97. Miss Sloane

From acclaimed director John Madden (Shakespeare in Love, The Best Exotic Marigold Hotel) comes a hot-button political thriller starring Jessica Chastain (Thirty Dark Zero, The Martian) that’s sure to get a lot of people talking – including people on a certain academy.  Gun control is a never-ending topic of discussion around the country and the world at large, so it was probably inevitable that a wide-release feature film would tackle the issue.  To get one that tackles it so intelligently and in such an entertaining fashion is icing on the cake.

This movie is going to be divisive.  To some degree, that should be expected anytime a film delves as deeply into a political topic as controversial as gun control.  On the other hand, I would hope that, if anybody, at least the critics could separate personal beliefs from professional responsibility in order to view the film objectively as a piece of art, but that’s not what I’m necessarily seeing.  Sure, many of them are.  But many of them aren’t.

The truth is that the film presents both sides of the issue and if anyone is taken to task for how and why they pursue their given stance on the issue, it’s political lobbyists, not civilians.  The story itself is told from the perspective of Chastain’s Elizabeth Sloane.  Sloane doesn’t see herself as a conservative or as a liberal.  She sees herself as a warrior who lusts for a challenge.  She’s brilliant – both in general and at her job – and that necessitates that she be intelligent enough to know right from wrong.  But that isn’t necessarily her motivation.  And if what’s “right” doesn’t fit into her strategy and/or her own professional interests, she’s not below opting for “wrong”.

One of the highlights of the film is that it’s not exclusively political and takes the time to establish meaningful relationships for Sloane.  Even if said relationships are developed fairly quickly in order to keep the main narrative flowing, they’re also developed efficiently, so that they matter to the audience.

Of course, that means that the characters involved in these relationships matter, as well.  The cast is a dream come true.  Chastain gives the performance of a lifetime, nailing the big moments, but persisting in the small ones, as well.  She’s natural and she’s real and she’s raw.  You know you should hate her, but you can’t help but admire her diligence, resolve, and craftiness.  From my perspective, Chastain provides the best female performance of the year, so far.  It’s a little early to declare that she should outright be winning any awards, this season, but I’ll be disappointed if she isn’t at least nominated.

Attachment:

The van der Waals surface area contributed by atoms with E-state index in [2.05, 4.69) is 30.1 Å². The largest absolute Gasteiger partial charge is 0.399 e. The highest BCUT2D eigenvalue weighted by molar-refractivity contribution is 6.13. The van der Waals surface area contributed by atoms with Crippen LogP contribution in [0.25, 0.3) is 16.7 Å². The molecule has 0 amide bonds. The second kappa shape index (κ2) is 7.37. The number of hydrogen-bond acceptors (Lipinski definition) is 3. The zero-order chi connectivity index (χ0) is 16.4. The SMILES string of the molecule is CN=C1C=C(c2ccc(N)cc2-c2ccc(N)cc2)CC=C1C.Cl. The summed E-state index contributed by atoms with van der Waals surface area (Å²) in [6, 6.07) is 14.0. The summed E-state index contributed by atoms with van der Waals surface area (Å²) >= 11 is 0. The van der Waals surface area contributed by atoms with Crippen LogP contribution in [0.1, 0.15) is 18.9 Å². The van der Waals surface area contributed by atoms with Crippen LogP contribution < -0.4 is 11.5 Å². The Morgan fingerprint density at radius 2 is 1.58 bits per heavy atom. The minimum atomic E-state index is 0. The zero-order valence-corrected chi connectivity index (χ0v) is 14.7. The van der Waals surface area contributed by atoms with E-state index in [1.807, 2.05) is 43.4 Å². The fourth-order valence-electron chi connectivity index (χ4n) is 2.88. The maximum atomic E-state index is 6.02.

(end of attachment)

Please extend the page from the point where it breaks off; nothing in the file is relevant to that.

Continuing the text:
Aside from Chastain, I’d like to give special mentions to Alison Pill and Gugu Mbatha-Raw.  Pill plays the pivotal role of Jane Molloy, Sloane’s former ally turned adversary.  I recently mentioned that her career should be on the rise and she shows exactly why in Miss Sloane.  I’ll let you discover her for yourself.  Mbatha-Raw has been an underappreciated and underutilized talent for years, now (recently seen in Concussion and Free State of Jones), and she truly gets to shine, here, as Sloane’s contemporary, Esme Manucharian.  She’s the heart of the film, keeping it grounded and serving as the audience surrogate in a film full of characters who are hard to relate to for the average moviegoer.  And she shines.

Ultimately, Miss Sloane is a film about conscience.  It’s not only about leaders having a conscience when they run their respective countries, but it’s about everyday citizens making everyday decisions in their everyday lives – decisions that often come down to doing things the easy (or easier) way or the conscientious way, and whether the ends ever truly justify the means.  In getting that idea across, Miss Sloane is a quick-talking, fast-moving, deep-thinking thriller that builds to one heck of a crescendo, providing one of the most satisfying climaxes of the year.  There are some who will view the director John Madden as having an agenda.  I don’t know.  I can’t swear that he doesn’t.  And as a piece of art – which by definition is a conduit for expression – that is certainly well within the rights of the filmmakers.  But, whether there’s an agenda or just a desire to present a well-thought-out, responsible story about an issue that’s seemingly on just about everybody’s minds, Miss Sloane exemplifies filmmaking at its finest and takes a stand as a mature, sophisticated, think piece for the discerning moviegoer.  And, if nothing else, check it out to bask in the glow that is Jessica Chastain.

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